Sermons

Faith cometh by hearing and hearing by the word of God.
Sun, Sep 01, 2019

Divine Elevation of the Nation

The Word that God has spoken for the divine elevation of a nation is in Proverbs 14:34: “Righteousness exalts a nation, but sin is a disgrace to any people.” What, then, is righteousness? Righteousness is understood in two ways in the Bible: First it refers to the standing of those who are God’s people by means of the imputation of His righteousness that is credited to them at the moment of salvation (Gen. 15:6; Rom. 4:1-5).  God’s righteousness is given as a gift by means of faith, “to the one who does not work, but believes in Him who justifies the ungodly (Rom 4:5; cf. Rom. 3:24; 5:17; 2 Cor. 5:21; Phil. 3:9). 

The Word that God has spoken for the divine elevation of a nation is in Proverbs 14:34: “Righteousness exalts a nation, but sin is a disgrace to any people.” What, then, is righteousness? Righteousness is understood in two ways in the Bible:

First it refers to the standing of those who are God’s people by means of the imputation of His righteousness that is credited to them at the moment of salvation (Gen. 15:6; Rom. 4:1-5).  God’s righteousness is given as a gift by means of faith, “to the one who does not work, but believes in Him who justifies the ungodly (Rom 4:5; cf. Rom. 3:24; 5:17; 2 Cor. 5:21; Phil. 3:9). 

Second, righteousness refers to the high moral behaviour that God expects of His people, in which He instructs them “to deny ungodliness and worldly desires and to live sensibly, righteously and godly in the present age” (Tit. 2:12; Ezek. 18). 

What role does righteousness play in the divine elevation of a nation? In order for a nation to be great, its leaders and people must have upright, moral characters; they must be known for their righteousness. The generations and ages have repeatedly proved the truth of this proverb. A nation which conducts itself in righteousness ‘exalts’ itself. The word ‘exalts’ describes the lifting up, or elevating, of the people’s collective life. It is more of a moral term than descriptive of material benefits. When the majority of people in a nation purpose in their hearts to know God and walk in His will, then that nation will reflect righteousness and be morally strong.  When leaders and citizens choose righteousness, the nation is lifted up and reflects the highest and best in mankind.  But sin destroys a nation; and it does so from the inside out (arrogance, selfishness, greed, hatred, etc).  What, then, should we do in the light of this truth?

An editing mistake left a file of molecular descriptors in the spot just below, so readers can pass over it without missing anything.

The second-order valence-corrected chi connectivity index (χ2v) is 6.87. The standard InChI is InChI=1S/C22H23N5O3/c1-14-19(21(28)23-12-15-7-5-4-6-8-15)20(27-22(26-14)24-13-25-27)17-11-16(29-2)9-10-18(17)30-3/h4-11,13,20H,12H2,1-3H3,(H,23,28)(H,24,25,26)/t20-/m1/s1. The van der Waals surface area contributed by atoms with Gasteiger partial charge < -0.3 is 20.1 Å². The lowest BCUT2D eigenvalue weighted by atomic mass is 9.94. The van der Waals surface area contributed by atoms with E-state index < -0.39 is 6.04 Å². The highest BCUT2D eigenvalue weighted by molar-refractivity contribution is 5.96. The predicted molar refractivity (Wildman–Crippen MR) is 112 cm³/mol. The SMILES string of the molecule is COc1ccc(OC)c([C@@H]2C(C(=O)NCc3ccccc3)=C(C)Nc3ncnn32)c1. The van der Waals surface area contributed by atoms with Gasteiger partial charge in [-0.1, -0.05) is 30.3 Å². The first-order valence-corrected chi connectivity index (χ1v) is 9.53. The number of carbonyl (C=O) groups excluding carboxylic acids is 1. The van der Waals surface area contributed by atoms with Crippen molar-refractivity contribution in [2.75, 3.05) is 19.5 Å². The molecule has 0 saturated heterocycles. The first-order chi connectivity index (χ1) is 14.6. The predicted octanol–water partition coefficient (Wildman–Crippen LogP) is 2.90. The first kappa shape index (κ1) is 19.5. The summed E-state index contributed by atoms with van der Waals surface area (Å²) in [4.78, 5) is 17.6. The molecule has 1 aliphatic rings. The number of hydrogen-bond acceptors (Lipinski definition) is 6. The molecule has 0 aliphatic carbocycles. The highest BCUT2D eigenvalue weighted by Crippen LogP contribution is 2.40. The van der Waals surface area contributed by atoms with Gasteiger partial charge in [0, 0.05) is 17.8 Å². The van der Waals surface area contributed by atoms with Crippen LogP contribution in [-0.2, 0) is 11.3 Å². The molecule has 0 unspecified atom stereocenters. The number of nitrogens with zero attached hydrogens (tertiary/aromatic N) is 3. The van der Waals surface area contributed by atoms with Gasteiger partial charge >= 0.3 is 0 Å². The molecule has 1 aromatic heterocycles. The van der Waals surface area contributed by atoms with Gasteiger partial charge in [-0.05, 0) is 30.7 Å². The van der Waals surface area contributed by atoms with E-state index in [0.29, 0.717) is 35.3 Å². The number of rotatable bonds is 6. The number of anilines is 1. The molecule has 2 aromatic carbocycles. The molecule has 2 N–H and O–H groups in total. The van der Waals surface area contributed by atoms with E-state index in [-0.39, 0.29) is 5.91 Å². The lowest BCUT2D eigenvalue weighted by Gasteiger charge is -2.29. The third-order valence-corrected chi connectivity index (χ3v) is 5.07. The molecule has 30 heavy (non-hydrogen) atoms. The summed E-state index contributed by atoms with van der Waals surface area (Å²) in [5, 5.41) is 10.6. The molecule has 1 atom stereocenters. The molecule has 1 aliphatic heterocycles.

First, righteousness should be taught from one generation to the next.  It should start with believers learning and living God’s word, then teaching their children to do the same. 

Second, in a democracy, where leadership is elected and not inherited, the Lord’s remnant must exert as much influence for righteousness as possible; certainly every believer ought to pray for those in authority (1 Tim. 2:1–8). Third, we are chosen by God to be a light in the world, and to call people to God that they might be saved by grace through faith (Matt. 5:13-16). 

The whole world lies in darkness, and the Christian is to preach the gospel to the lost, calling unbelievers “to open their eyes so that they may turn from darkness to light and from the dominion of Satan to God” (Acts 26:18).  The world, as a whole, will never be reformed or made perfect because it consists of a majority of unbelievers who are guided by sinful values.  Absolute perfection only comes when God destroys the current heavens and earth and creates a new heavens and earth (Rev. 21-22).  

Historically, Christians have been a positive influence in society by promoting law and being charitable to the needy (Gal. 2:10; Jam. 1:27).  They have built schools, hospitals, orphanages, and other helpful organizations that lift man up.  They have fed the hungry, cared for the sick, housed the homeless, provided for widows and orphans, and visited prisoners with the Gospel.  Christians have also promoted art, literature, music and science.  Certainly there have been abuses in the name of Christianity; however, the historical record speaks favourably about Christian service.  For the most part, believers have obeyed Scripture and become law abiding citizens rather than rebels.  Scripture teaches Christians to think of government as a “minister of God” (Rom. 13:4), to obey leaders (Rom. 13:1, 5; Tit. 3:1; 1 Pet. 2:13-15), pay taxes (Rom. 13:6), regard rulers as “servants of God” who do His will (Rom. 13:6), and to pray for them (1 Tim. 2:1-2). 

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